ASB Farmsmarts: Halter CEO Craig Piggott on remote controlled cows and the future of farming.

26 October 2018 / Published in Tech & Innovation

“If you could just start farming again today, how would you do it?”

It’s a big question, the sort most people would never dare attempt to solve, but Craig Piggott is braver than most.

“Fundamentally there are issues with dairy farming and a lot of room for us to improve. Relatively speaking, New Zealand dairy farming is really good, but benchmarking ourselves against other countries is no excuse.”

“What do consumers want? If consumers are demanding that we treat the environment better and farmers need more time and efficiency then it’s on companies to work out how to provide that.”

Drawing from both his Waikato dairy farm upbringing and his experience as a mechanical engineer working for Peter Beck at Rocket Lab, Piggott’s determined to bring farming into the future, to address the frustrations and inefficiencies of being a farmer, improve animal welfare and protect the environment.

He plans to do so with Halter, the company of which he is CEO and founder. Halter will produce collar-like, solar-powered devices worn by cows. It controls herding, monitors behaviour and health and reports data to a farmer’s phone or computer.

“These collars are constantly monitoring everything about the cow. These tell us when the cow is sleeping, when it’s eating, when it’s running, when it’s walking differently than it typically does - kind of like a Fitbit.”

“When it comes to guiding the cow or influencing where the cow goes, we use audio and vibration as the two main cues to give a cow feedback on where it can and can’t go. We take visual cues like a fence or a gate and we re-associate them to audio cues, so the cows learn through the collar. The vibrations help encourage those movements.”

It’s Pavlovian theory. Pavlov famously taught his dog to drool after hearing the ring of a bell. Those things shouldn’t be associated, but they are because the dog’s been conditioned to respond to a cue. Cows are taught to associate sounds with particular movements.

“By being able to move cows, to allocate pasture without having to go down and put up a temporary fence or get up and move the cows when it’s rainy in the morning, you reduce a massive labour element from the farmer”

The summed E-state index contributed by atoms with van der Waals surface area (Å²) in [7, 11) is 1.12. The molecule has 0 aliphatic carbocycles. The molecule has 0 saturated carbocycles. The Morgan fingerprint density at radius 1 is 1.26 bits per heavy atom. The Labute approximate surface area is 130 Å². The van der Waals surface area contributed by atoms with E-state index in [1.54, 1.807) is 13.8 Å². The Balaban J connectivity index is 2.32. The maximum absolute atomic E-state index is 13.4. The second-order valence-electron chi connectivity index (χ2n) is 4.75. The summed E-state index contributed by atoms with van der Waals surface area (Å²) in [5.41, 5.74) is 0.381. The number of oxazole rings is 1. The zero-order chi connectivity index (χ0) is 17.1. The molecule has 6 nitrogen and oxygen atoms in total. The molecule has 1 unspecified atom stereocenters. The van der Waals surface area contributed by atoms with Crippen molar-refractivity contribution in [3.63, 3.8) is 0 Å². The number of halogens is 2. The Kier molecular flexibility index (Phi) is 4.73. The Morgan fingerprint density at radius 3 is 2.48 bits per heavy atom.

Halter also offers an element of precision greater than previously thought possible, an attractive option for farmers having to deal with the inconsistent patterns of grass growth and paddock size.

Being 10% over one day and 10% under the next is considered acceptable, but if you have a system where you can capture that 10% from your phone or your computer it becomes really easy. And if your average dairy farm is earning one million dollars in revenue, 10% is $100,000.”

“From a lifestyle point of view you can wake up later and spend more time with your kids, from a financial point of view it makes you more milk and you can save on labour, from a sustainability point of view you can keep cows out of waterways. You can see very quickly how it starts to become a no brainer.”

Halter has been in field for 18 months, and already Piggott and the team has seen the positive results of their tests.

“It’s almost frustrating watching it happen here and knowing how close we are to getting this out on a whole lot of farms around the Waikato, New Zealand and all round the world. I’m really just making sure when it’s time to start moving to those other places that we can do that.”

The idea has proven popular, both here and overseas. Halter recently raised US$8 million in capital from Stephen Tindall and Piggott’s former boss Peter Beck, alongside Silicon Valley giants like of Data Collective and Founders Fund.

“We had our sights set early on being a globally relevant company. We didn’t want to get stuck just being on 20 farms in the Waikato, having someone see a great idea and introduce it at scale.”

Piggott says this sort of big picture thinking is something Kiwis can struggle with. Whether the result of our humble nature or tall poppy syndrome, we don’t often aim beyond our own shores.

“When you start thinking like that it completely changes the way that you operate. It’s scary to sit there and think we’ll have a collar on every cow in the world. The other option is we’ll have a collar on maybe a quarter of the cows in the Waikato. That seems quite achievable, but because that’s the comfortable thing to do everyone defaults to it.”

“Being happy with being uncomfortable, being happy with pushing assumptions and not being limited by what was previously thought possible. It's something we believe in at Halter and we wouldn't have it any other way. “

ASB Farmsmarts | Halter
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